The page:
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Sustainability: Thy Name is in the Death of a Water Pump
The old water tank - complete with blown valve and hole.

On a recent morning, in the small town of Clinton, Ky. the sunshine was just breaking through the trees and leaves of a promising May morning. Having just enjoyed the thrill of my first cup of morning coffee upon the front porch, I took in the beauty unfolding before me.

Colors of all types from an assortment of plants the flower gardens dominated the view of the front yard.

Walking inside. Plan to wash out my cup. As I always do, I turned the handle over the sink to flush out my cup with a dash of water.

At first, my mind did not register the fact that there was no water flowing. From the faucet, just a sound forming a cloud of nothingness. It took a whole 3 seconds for the enjoyment and good feeling from that first cup of coffee, to be blown away with the realization that there was no water. The well was not working.

The last time this had happened was during the great 2009 Ice Storm. Ice brought down power lines. No electricity, no well operation. Life for the next two weeks was living in the 19th century.

All this history flashed through my mind as I fought the ugly feeling of why there was no water.

Sometime in the night, pressure in the system blew out a section of the water tank vow. Water as gushing through a half inch hole. The metal had rusted out after many years of use.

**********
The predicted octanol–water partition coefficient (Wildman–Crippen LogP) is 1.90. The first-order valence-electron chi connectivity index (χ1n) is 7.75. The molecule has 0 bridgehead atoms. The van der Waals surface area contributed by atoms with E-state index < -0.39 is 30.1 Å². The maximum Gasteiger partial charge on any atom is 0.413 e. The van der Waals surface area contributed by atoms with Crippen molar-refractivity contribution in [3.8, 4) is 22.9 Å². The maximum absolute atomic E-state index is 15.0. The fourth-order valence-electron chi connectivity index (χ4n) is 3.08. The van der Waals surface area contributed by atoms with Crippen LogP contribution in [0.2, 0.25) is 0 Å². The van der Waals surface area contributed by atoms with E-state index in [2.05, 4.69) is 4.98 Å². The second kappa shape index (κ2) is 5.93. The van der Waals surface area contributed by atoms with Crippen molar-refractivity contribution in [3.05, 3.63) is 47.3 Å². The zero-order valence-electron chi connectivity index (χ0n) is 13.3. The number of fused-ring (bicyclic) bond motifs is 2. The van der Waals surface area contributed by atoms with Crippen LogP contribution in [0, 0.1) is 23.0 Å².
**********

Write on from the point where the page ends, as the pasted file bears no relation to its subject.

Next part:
In the light of day, we cut the power to the well. Within hours, Gus' Well Drilling sent over their holiday emergency crew.

Did I mention this event took place on Memorial Day, a national holiday?

With the experts on hand, power was turned back on. It took about one second for their leader to identify the problem.

Pointing to a new water fall stream exploding from the old pump water holding tank, he said, "There's your problem. A blown out pressure valve."

The story had a quick and happy ending. By noon the next day, the system had been replaced. Once again, we had water in our life.

This experience, on one hand, was a very personal story about living in an outpost of culture along the edge of American life.

Yet for me, this series of events taught me a new truth about how the future will work for places like this small town. In the span of one 24-hour day, life showed me the meaning of sustainability.

We live upon a very thin veneer of utilities, roads, food supply and commutation. Each of these areas dictate to what extend we, as individuals, live life. Most of the time we pretend that each day will be just like yesterday. All systems of our lives are often invisible, until they are not. Without cell phones, water, and electric power, homes become caves with limited light. In times like this, the human spirit is captured by doubt and fear.

With the repairs completed, the experts from Gus told me how the next use of the rusted out water tank would become. There is wealth in the copper, metal piping, and scrap metal from the dead water pump and tank.

In a flash, it came to me, sustainability. Yes, life had just reached out to me in order that I would or could realize how every resident of this town could play an important part in securing a new world for our planet.

Clinton is one of some 400 communities in Kentucky. These communities make up 120 counties. What if within each town a new sense became a reality where we now seek to live within a comprehensive growth plan from practicing sustainably.

Maybe the death of one water pump and one holding tank could lead the way to practicing a life of balance where humanity co-exists with nature?


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